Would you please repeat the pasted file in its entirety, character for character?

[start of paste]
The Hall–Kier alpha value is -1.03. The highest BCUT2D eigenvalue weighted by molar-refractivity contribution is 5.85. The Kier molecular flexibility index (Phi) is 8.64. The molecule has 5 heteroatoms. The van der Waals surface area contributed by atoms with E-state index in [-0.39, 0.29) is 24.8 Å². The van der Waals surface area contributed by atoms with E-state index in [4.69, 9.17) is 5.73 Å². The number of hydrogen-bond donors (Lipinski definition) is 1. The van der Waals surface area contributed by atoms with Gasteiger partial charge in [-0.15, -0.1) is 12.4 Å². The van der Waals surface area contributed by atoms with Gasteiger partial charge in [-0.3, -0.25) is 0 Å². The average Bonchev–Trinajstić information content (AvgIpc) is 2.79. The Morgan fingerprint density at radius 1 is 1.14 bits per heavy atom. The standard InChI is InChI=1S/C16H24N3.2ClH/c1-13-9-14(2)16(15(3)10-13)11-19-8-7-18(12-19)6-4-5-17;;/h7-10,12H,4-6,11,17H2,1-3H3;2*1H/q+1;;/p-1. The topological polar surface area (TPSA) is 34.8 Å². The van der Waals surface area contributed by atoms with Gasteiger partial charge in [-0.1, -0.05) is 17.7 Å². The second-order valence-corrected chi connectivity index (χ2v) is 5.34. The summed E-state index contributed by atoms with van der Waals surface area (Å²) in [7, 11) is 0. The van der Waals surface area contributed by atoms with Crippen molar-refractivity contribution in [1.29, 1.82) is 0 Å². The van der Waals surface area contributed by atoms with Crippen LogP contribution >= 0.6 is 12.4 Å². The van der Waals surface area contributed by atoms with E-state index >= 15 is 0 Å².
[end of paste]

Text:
The Hall–Kier alpha value is -1.03. The highest BCUT2D eigenvalue weighted by molar-refractivity contribution is 5.85. The Kier molecular flexibility index (Phi) is 8.64. The molecule has 5 heteroatoms. The van der Waals surface area contributed by atoms with E-state index in [-0.39, 0.29) is 24.8 Å². The van der Waals surface area contributed by atoms with E-state index in [4.69, 9.17) is 5.73 Å². The number of hydrogen-bond donors (Lipinski definition) is 1. The van der Waals surface area contributed by atoms with Gasteiger partial charge in [-0.15, -0.1) is 12.4 Å². The van der Waals surface area contributed by atoms with Gasteiger partial charge in [-0.3, -0.25) is 0 Å². The average Bonchev–Trinajstić information content (AvgIpc) is 2.79. The Morgan fingerprint density at radius 1 is 1.14 bits per heavy atom. The standard InChI is InChI=1S/C16H24N3.2ClH/c1-13-9-14(2)16(15(3)10-13)11-19-8-7-18(12-19)6-4-5-17;;/h7-10,12H,4-6,11,17H2,1-3H3;2*1H/q+1;;/p-1. The topological polar surface area (TPSA) is 34.8 Å². The van der Waals surface area contributed by atoms with Gasteiger partial charge in [-0.1, -0.05) is 17.7 Å². The second-order valence-corrected chi connectivity index (χ2v) is 5.34. The summed E-state index contributed by atoms with van der Waals surface area (Å²) in [7, 11) is 0. The van der Waals surface area contributed by atoms with Crippen molar-refractivity contribution in [1.29, 1.82) is 0 Å². The van der Waals surface area contributed by atoms with Crippen LogP contribution >= 0.6 is 12.4 Å². The van der Waals surface area contributed by atoms with E-state index >= 15 is 0 Å².